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Wetland fire hit wildlife hard

NEIL RATLEY
Last updated 05:00 15/12/2012

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The true environmental cost of a fire that destroyed 500 hectares of the Waituna Wetlands Scientific Reserve last month may never be known.

Department of Conservation Murihiku and Southern Islands area manager Andy Roberts said there was no way to quantify the impact of the fire on wildlife and plant species in the reserve and the adjoining Awarua Wetlands.

"The fire occurred in the height of the bird-nesting season so lots of nests would have got lost. There would have been an impact on the wildlife," Mr Roberts said at a Southland Conservation Board meeting yesterday.

Some of the area's freshwater fisheries may have also been affected, he said. "Some of the streams were choked up with ash."

More than a quarter of the land area of the reserve was burnt when a fire, fanned by a strong northwesterly wind, raged through one of the largest remaining wetlands in New Zealand, he said.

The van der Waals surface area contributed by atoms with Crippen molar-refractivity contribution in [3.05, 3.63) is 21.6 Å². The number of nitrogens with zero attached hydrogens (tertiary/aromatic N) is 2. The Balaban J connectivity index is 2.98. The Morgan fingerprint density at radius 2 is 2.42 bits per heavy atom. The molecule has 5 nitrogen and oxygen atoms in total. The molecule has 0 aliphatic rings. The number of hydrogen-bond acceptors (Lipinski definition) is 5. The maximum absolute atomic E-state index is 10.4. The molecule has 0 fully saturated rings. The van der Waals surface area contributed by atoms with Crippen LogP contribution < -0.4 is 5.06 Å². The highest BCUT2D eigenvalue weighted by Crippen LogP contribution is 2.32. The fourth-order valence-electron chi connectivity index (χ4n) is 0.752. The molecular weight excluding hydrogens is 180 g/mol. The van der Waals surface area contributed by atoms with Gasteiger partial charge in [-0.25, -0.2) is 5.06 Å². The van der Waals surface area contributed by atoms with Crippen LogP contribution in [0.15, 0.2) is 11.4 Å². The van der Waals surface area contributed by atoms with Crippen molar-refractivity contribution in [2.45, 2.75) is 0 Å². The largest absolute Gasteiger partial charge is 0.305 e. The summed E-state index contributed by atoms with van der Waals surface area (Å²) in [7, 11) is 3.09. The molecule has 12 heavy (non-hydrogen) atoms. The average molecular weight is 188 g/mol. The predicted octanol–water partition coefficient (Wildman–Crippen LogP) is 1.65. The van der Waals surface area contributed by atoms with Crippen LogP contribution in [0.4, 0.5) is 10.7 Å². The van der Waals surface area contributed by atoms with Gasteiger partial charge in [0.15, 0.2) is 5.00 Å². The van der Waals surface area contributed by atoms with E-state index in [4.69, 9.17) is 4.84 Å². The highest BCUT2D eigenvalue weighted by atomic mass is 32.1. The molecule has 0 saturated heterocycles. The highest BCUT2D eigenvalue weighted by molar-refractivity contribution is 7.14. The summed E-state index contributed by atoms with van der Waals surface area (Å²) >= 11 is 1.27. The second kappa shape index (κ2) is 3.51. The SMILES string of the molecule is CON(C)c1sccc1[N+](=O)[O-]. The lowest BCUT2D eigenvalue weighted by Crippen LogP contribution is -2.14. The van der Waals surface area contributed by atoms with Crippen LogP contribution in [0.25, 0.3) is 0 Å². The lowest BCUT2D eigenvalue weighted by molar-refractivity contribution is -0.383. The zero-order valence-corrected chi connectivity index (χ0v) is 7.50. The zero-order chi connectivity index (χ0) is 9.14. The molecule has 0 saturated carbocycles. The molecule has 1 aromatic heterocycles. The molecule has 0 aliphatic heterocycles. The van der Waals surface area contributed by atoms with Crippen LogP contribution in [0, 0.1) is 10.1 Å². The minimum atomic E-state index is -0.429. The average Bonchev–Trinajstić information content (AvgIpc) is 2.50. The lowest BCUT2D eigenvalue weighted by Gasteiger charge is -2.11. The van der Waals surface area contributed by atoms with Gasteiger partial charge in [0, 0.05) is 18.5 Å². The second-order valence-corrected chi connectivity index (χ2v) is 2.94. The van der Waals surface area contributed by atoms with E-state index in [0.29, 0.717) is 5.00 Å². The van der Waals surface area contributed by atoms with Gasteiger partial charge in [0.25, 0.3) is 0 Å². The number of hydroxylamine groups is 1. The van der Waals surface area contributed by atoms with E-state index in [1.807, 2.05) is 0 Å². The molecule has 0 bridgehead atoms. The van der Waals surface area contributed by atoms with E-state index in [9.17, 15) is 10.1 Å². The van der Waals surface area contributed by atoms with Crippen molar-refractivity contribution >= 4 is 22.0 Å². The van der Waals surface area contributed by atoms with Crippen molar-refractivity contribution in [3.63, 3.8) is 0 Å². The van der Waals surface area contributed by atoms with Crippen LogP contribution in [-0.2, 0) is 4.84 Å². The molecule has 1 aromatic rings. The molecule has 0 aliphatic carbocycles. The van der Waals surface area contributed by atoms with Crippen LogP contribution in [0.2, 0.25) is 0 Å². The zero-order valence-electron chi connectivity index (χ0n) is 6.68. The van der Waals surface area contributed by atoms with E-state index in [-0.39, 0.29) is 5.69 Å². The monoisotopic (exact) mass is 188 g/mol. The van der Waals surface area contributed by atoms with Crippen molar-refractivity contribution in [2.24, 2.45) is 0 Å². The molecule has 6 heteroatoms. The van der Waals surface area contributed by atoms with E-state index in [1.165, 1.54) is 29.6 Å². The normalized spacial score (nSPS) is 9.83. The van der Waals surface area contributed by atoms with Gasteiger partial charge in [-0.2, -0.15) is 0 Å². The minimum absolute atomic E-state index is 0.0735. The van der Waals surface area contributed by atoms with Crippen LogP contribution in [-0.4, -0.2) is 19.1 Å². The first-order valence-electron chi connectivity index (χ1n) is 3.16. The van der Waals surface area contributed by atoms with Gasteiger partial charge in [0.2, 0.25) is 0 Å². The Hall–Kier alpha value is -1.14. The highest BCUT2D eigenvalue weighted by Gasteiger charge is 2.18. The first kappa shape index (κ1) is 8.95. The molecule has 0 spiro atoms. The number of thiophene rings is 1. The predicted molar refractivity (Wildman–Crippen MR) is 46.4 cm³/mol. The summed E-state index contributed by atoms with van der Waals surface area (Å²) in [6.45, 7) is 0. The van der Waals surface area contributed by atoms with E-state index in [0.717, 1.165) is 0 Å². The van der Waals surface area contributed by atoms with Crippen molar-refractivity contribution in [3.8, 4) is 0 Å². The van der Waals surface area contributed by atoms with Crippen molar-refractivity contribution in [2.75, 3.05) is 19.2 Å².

Staff from the rural fire authority, Invercargill City Council and DOC were joined by helicopter crews carrying monsoon buckets of about 1200 litres of water from the nearby Awarua Bay to douse the flames, and an incident command centre manned by two members of the Invercargill fire brigade.

While the area is recognised for its biological diversity, cultural values and bird life, the damage could have been worse, Mr Roberts said.

Ground conditions were quite damp so the fire did not penetrate the ground layers, he said.

"If it had been later on in the summer and things had dried out we could possibly still have fire crews down there digging holes in the ground and putting water in there."

A recent survey by a team of DOC staff at the site of the fire found recovery in the vegetation, he said.

The wetland area had not been burned for nearly 50 years and was in fairly good condition, so the damage caused by the fire was quite disappointing, Mr Roberts said.

The focus would be to allow the area to naturally regenerate but colonisation by weeds would need to be monitored.

If there was a suspected cause and enough evidence to convict someone, the Southern Rural Fire District would take further action, Mr Roberts said.

Southern Rural Fire Authority spokeswoman Sally Chesterfield said the cause of the fire was still being investigated.

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- The Southland Times

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